This week we did our own fruit drying experiment. They were responsible for keeping track of their data, weighing their fruit with cubes and recording information. There was a lot of practice on how to work as a team, taking turns as well as safety procedures (the fruit is just...plain...gross!). They eventually got it down and were pros at conducting the experiment. Next week we will talk about seasonal changes and do some opinion writing (new first grade common core standard) about what our favorite season is. Maybe during this 3 day weekend you can take a walk and talk about what seasonal changes you see in the plants, animals, temperature, weather etc. !!
Reflection is so important in the world of education. Soooo, I spent the other night looking at some our writing and took some time to think about what they have produced, what I see during writer's workshop and where we need to go next. After my reflecting and realizing we weren't quite ready to move into the direction I thought. It's important that writer's workshop is centered around the students and their thinking and what they need to become better writer's. We are going to "pause" (I like that better than saying going back) and talk about what tools we need to be good writer's (pencils, paper, crayons, colored pencils). We are also going to talk about how we love drawings and to draw but when we write stories for readers, we need to include words to help describe our pictures and help to tell what's happening. We have spent a lot of time on "small moments"/"personal narratives" and are going to continue that focus but with some great mini lessons that review what our jobs is as authors. They are going to work on practicing snap words (those high frequency words we just gotta know!) and start out with like, the, said as our snap words to practice. All these mini lessons and work during writer's workshop will help us to become the authors I know we can be!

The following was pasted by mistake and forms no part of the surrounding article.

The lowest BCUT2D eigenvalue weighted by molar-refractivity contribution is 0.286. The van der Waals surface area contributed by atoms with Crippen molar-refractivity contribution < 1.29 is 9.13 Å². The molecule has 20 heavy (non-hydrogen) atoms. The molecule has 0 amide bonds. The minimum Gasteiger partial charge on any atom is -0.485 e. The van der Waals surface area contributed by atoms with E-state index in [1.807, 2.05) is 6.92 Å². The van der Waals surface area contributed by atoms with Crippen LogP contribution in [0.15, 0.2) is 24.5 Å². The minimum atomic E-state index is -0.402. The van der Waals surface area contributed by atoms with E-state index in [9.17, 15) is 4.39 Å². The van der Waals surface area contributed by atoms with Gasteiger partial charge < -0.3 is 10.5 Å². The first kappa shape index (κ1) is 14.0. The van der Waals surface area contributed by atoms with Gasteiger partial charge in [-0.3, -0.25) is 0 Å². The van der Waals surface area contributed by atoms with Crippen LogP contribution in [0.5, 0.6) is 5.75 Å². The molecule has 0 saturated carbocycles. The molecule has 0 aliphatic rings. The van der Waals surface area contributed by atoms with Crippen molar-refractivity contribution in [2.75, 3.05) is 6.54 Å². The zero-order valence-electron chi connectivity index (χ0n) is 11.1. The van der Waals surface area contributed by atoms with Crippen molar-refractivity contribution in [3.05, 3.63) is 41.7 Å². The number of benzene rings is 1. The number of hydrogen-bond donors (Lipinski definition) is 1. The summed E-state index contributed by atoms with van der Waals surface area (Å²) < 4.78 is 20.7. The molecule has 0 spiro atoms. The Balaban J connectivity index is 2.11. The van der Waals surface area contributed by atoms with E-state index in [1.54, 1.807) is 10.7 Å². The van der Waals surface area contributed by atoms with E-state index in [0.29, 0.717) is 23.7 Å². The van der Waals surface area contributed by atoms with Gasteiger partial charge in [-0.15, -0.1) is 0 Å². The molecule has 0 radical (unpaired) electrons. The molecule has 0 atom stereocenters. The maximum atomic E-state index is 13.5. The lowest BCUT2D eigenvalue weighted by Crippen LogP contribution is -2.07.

In math we are talking about adding doubles and near doubles. We are working our facts and fact families. We made up a song to help us remember our doubles to the tune of Justin Bieber's song "Baby". We've been practicing all week so don't be surprised if you hear some humming of math to the tune of Justin Bieber :) (I'll apologize now ha ha). I will send you a video of that today! It's great! Any extra practice with facts (doubles, near doubles or just basic facts) would be great help! A fun game we are going to learn to play is playing "war" (what we used to call it as kids) and we will call "Top It". Students will each draw a card and the first person to add the numbers together gets both cards! Story problems are becoming more prevalent. Being able to apply our facts and strategies to these story problems show understanding.
Early readers sometimes get overwhelmed by all the "unknowns". They struggle with the reading the words (accuracy), they read slowly (fluency) and by the time they get to the end, after all that effort they forget what they read (comprehension). We are focusing on our strategies that will help us to become more accurate readers. We have four strategies that we have been working and this week we are going to add:
Skip, Read On, Go back and Fix (Re-read to help us self-correct).
Many times we read and make a mistake and don't go back to reread and fix it. Or to reread and try again. Our brains will help us recognize when something we've read doesn't make sense, or look right and then we have to go back and reread to fix it. I read fast and sometimes during read aloud I make a mistake so I try to use some of those teachable moments to tell the kids, look, I read to fast, my brain says, go back and reread. This is an important strategy to have in our reading toolbox! Hap